I do hope the parade gets rescheduled. LOVE that our church, as part of the Albany Presbytery, has participated regularly. I’ve marched myself, especially when the event’s been on a Sunday. Also, June 7 was More Light Sunday at First Pres, and we were treated to songs by the Albany Gay Men’s Chorus. It was recorded from a previous year, of course, but it was still a joy to experience.
The Wikipedia has a “list of Christian denominations affirming LGBT.” GayChurch.org allows one to find a gay-affirming Christian congregation. That site also addresses the topic of understanding about “homosexuality and the Bible”, including a discussion of the interpretation of various so-called “clobber” passages.
Related: William Love, the Albany Episcopal bishop, continues to oppose “the national church’s embrace of same-sex marriage.” He says it boils “down to conflicting interpretations of church law and doctrine.”
Meanwhile, I’ll settle for looking at historic photos of the New York City parades.
Politics and tricks
No question, the NEED to march continues to be great. LGBTQ rights are “getting chipped away by the people who the administration put in power and their policies.” In honor of Pride Month, it would seem, the regime has reversed access to health protections for transgender people.
The United Nations calls for an end to debunked anti-LGBTQ conversion ‘therapy’ practices, which still exist in parts of the United States.
On the other hand, the Supreme Court rules existing civil rights law protects gay and lesbian workers. “The decision said Title VII of the Civil Rights Act of 1964, which makes it illegal for employers to discriminate because of a person’s sex, also covers sexual orientation.” “It is impossible to discriminate against a person for being homosexual or transgender without discriminating against that person based on sex,” Neil Gorsuch wrote. If a boss fires a man for being attracted to other men, he continued, then “the employer discriminates against him for traits or actions it tolerates in his female colleague.”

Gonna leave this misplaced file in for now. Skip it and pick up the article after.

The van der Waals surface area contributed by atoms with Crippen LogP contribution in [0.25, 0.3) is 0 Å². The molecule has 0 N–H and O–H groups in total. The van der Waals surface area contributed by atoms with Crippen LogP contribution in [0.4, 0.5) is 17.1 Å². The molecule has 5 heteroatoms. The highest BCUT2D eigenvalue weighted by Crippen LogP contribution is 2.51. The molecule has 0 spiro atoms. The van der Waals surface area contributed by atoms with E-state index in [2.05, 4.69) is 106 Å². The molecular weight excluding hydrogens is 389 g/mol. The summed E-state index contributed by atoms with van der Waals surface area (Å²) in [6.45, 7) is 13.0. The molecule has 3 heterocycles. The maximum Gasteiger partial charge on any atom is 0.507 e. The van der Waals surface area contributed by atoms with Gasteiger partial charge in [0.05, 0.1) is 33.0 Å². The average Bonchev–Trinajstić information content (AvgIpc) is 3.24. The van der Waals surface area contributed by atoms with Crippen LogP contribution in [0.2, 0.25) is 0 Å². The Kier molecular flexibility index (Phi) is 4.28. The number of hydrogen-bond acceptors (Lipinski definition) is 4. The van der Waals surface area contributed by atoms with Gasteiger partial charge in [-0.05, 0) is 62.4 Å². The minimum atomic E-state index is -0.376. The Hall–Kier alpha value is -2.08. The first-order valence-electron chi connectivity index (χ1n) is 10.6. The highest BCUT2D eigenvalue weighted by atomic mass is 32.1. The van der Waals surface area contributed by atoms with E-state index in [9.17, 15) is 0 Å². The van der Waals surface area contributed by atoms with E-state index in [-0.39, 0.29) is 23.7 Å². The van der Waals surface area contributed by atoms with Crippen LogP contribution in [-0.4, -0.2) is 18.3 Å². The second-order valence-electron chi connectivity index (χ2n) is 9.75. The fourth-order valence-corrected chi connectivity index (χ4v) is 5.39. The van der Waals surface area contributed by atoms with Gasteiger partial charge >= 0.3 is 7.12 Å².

BTW, you should check out the Congressional Scorecard. “The Human Rights Campaign wants to provide you with information on how your elected officials have voted on issues of equality.” My member of Congress, Paul Tonko, got 100% for the 115th Congress, I’m pleased to note.
Weird. I almost forgot that the United States had its first openly gay Presidential candidate in Pete Buttigieg, the former mayor of South Bend, IN. He dropped out of the race for the Democratic nomination on March 1, after he fared poorly in the South Carolina primary. March 1 was also before the massive COVID-19 shutdown. It was only three and a half months ago; why does it feel like ancient history?
In any case, the struggle for LGBTQ+ rights, like so many other fights, continues.